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Travel and retreats: Rooms with a view

25 January 2019

Parcevall Hall, in the beautiful Yorkshire Dales, offers sanctuary and hospitality even for retreatants with children in tow, Christine Miles discovers

Lesley Rigby, Rainhill

The fountain at Parcevall Hall, and the steps on which Queen Mary was photographed

The fountain at Parcevall Hall, and the steps on which Queen Mary was photographed

WE PULL up earlier than our check-in time to Parcevall Hall. Enticed by the idea of lunch in the tea room at Parcevall Hall Gardens and a root around the hall’s 24-acre estate, we decant from the car — crumpled and unsuitably shod Londoners marching past the fleece jackets and walking-boots brigade, in search of sandwiches.

A lady pokes her head out of the kitchen to tell us that they are out of soup and sandwiches, and selling only cake. And so it is that we end up at the Craven Arms, in the village of Appletreewick near by, rated “one of the best pubs on the planet” on TripAdvisor, and top of the Daily Telegraph’s list of “Best Beer Gardens with Views”.

We sit at a picnic table at the front, and a rump steak and a haddock chowder go down nicely, as do the glorious views of the Dales valley of Wharfedale. When it’s time to check in, we tear ourselves away, but soon discover that Parcevall Hall more than makes up for the loss: besides its gorgeous gardens, the house offers drink-in views of Wharfedale valley on every side.

Once home to monks from Bolton Priory, after the Dissolution of the Monasteries the estate passed through a succession of families. In 1927, it was bought by Sir William Milner, 8th Baronet, of Nun Appleton, and a godson of Queen Mary. Sir William, an architect, horticulturist, and plantsman, was also a founder member of the Northern Horticultural Society, and its second honorary director. He restored and extended Parcevall, and created its beautiful cruciform terraced garden.

A devout Anglo-Catholic, he bequeathed the estate to the Guardians of the Shrine of Our Lady of Walsingham on his death in 1960. They still manage the estate and gardens (the only RHS and English Heritage-registered gardens open to the public in the Yorkshire Dales National Park), but lease the retreat house to the diocese of Leeds, on whose behalf an eight-strong core team of staff open the house year-round to retreat guests.

Lesley Rigby, RainhillParcevall Hall and a section of its terraced garden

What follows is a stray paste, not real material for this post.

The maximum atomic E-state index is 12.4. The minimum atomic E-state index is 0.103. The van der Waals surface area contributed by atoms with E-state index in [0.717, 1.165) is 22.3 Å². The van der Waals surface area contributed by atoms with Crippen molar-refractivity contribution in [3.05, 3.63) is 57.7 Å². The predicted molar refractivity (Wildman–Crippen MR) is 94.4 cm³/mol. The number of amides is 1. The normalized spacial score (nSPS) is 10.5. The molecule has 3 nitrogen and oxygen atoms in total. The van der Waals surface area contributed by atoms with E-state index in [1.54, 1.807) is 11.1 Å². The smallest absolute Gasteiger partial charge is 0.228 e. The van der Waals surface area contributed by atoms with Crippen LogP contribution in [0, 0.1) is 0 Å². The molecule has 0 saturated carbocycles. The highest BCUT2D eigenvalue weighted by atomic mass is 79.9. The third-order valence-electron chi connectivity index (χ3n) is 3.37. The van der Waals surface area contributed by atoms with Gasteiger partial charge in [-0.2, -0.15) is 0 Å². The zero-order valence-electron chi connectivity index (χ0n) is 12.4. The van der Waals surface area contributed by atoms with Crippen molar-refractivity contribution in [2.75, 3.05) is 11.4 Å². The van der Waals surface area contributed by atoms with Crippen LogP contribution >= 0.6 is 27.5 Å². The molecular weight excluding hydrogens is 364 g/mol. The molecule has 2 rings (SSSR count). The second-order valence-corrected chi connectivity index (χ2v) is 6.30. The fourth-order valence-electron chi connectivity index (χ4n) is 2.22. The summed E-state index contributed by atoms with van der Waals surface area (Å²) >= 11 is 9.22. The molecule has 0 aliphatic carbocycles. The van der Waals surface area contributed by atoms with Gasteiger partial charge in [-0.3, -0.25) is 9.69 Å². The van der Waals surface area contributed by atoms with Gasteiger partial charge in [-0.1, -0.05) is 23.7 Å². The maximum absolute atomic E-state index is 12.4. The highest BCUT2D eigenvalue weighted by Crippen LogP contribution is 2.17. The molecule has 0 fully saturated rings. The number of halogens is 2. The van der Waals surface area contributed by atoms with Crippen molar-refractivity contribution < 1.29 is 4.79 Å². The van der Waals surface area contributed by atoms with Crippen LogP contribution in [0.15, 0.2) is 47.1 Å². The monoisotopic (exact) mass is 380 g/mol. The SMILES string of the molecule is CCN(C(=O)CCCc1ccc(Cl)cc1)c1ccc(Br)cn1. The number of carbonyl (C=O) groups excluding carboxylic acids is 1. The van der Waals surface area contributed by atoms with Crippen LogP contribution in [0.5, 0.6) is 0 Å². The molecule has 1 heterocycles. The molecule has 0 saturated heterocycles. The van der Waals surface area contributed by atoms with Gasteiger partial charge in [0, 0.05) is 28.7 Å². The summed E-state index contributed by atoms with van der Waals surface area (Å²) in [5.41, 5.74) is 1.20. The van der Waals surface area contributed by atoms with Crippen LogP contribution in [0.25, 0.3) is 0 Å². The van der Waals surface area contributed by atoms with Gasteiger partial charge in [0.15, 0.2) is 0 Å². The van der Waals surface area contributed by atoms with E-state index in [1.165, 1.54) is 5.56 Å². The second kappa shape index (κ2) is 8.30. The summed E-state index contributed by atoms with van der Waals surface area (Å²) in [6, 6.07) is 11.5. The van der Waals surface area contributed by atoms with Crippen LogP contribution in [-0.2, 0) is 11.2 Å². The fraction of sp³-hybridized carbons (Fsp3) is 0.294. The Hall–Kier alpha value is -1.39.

WE ARE taken by Sonia to what was Sir William’s bedroom, complete with a gigantic bath (he was 6 foot 7 inches tall), to dump our bags, then down a winding stone staircase to meet the other guests, all of whom are on a literature-appreciation retreat and are tucking into home-made tray-bake and cups of tea. Smiley and welcoming, they seem not a bit put-out to see a family muscling in on their time away.

Roughly 80 per cent of all who stay at Parcevall are on holidays or retreats organised by outside groups — such as patchwork-quilt workers, bead workers, musical groups, and yoga groups, Parcevall’s warden, Jo Craven, tells me the next day. About ten per cent book one of Parcevall’s own retreats.

Then there are internal diocesan bookings, church retreats, some individual bookings, and families who book the whole house for a special occasion. “Not often”, Ms Craven says, do people bring their children (in our case, seven-year-old Olivia and almost-three-year-old Imogen). But they are interested in having more families to stay.

People badly need retreat houses. Parents badly need retreat houses. If my friends are anything to go by, we feel run ragged by the pace of life, by work deadlines, by church responsibilities, by endless domestic chores, and by the energy-sapping reality of looking after children.

Children need retreat houses, too; many have safe grounds for them to explore; and it’s good to associate spirituality with fun.

Olivia and Imogen revel in the freedom of running around Parcevall’s estate. Olivia is amused by the fact that she can stand on the same spot outside the house as Queen Mary did (as revealed by a photo in the lounge). We are shrouded in mist, and there is rain much of the time. At home, we would head for museums or soft-play centres, but here we tog up in our wet-weather gear and go out and explore the stream-side woodland trails, the formal ponds and terraces, and Parcevall’s natural limestone rock garden.